Evaluating children’s advocacy centers’ response to child sexual abuse
Children’s Advocacy Centers (CACs) play an increasingly significant role in the response to child sexual abuse and other child maltreatment in the United States. First developed in the 1980s, CACs were designed to reduce the stress on child abuse victims and families created by traditional child abuse investigation and prosecution procedures and to improve the effectiveness of the response. According to several experts (Fontana, 1984; Pence and Wilson, 1992; Whitcomb, 1992), child victims were subjected to multiple, redundant interviews about their abuse by different agencies, and were questioned by professionals who had no knowledge of children’s developmental limitations or experience working with children. Child interviews would take place in settings like police stations that would further stress already frightened children. Moreover, the response was hampered because the multiple agencies involved did not coordinate their investigations,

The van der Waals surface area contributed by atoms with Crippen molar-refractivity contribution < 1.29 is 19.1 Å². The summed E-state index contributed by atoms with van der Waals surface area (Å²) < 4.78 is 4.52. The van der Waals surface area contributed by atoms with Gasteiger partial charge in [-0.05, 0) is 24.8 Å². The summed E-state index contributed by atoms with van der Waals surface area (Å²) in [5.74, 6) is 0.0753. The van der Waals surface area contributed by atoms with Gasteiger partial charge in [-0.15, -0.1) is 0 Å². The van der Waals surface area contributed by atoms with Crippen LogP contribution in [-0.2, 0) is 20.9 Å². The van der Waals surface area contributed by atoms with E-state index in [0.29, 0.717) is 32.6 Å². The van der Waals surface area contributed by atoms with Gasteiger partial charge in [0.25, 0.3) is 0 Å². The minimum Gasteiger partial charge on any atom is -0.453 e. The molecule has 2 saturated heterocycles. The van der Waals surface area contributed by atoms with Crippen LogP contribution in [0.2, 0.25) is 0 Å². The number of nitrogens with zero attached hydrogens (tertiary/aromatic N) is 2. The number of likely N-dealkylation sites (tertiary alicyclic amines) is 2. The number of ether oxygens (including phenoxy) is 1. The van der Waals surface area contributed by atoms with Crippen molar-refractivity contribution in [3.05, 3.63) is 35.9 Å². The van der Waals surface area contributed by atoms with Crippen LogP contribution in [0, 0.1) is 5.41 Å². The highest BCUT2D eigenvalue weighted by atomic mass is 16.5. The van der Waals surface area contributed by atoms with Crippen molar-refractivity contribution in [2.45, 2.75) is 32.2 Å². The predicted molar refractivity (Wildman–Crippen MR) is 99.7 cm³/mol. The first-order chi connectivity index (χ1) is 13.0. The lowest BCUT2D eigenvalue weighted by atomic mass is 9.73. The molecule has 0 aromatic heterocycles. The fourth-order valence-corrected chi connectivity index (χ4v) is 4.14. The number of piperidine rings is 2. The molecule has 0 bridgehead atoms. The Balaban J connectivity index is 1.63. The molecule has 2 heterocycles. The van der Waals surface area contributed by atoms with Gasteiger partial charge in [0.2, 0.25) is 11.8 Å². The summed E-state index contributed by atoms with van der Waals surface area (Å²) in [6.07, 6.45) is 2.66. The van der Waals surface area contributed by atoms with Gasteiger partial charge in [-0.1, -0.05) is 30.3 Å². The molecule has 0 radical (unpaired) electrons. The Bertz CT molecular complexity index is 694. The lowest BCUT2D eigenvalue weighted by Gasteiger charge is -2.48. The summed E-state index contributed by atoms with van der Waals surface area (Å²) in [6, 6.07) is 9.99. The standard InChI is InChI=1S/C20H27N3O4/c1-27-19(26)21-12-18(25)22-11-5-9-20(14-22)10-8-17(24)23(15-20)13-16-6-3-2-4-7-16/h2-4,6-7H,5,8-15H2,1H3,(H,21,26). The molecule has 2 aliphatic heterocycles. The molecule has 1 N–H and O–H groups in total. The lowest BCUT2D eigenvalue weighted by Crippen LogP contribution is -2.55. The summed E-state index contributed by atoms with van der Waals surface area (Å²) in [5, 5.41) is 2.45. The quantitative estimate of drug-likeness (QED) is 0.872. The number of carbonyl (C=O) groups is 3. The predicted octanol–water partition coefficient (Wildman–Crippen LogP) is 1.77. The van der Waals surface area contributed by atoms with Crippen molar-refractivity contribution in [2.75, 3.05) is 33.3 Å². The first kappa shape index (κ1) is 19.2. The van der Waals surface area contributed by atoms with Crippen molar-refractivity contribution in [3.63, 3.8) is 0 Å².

and children’s need for services could be neglected.
Cross, T., Jones, L. M., Walsh, W. A., Simone, M., Kolko, D. J., Szczepanski, J., ... Magnuson, S. (2008). Evaluating children’s advocacy centers’ response to child sexual abuse. (OJJDP Juvenile Justice Bulletin; No. NCJ 218530). Office of Juvenile Justice and Delinquency Prevention, U.S. Department of Justice.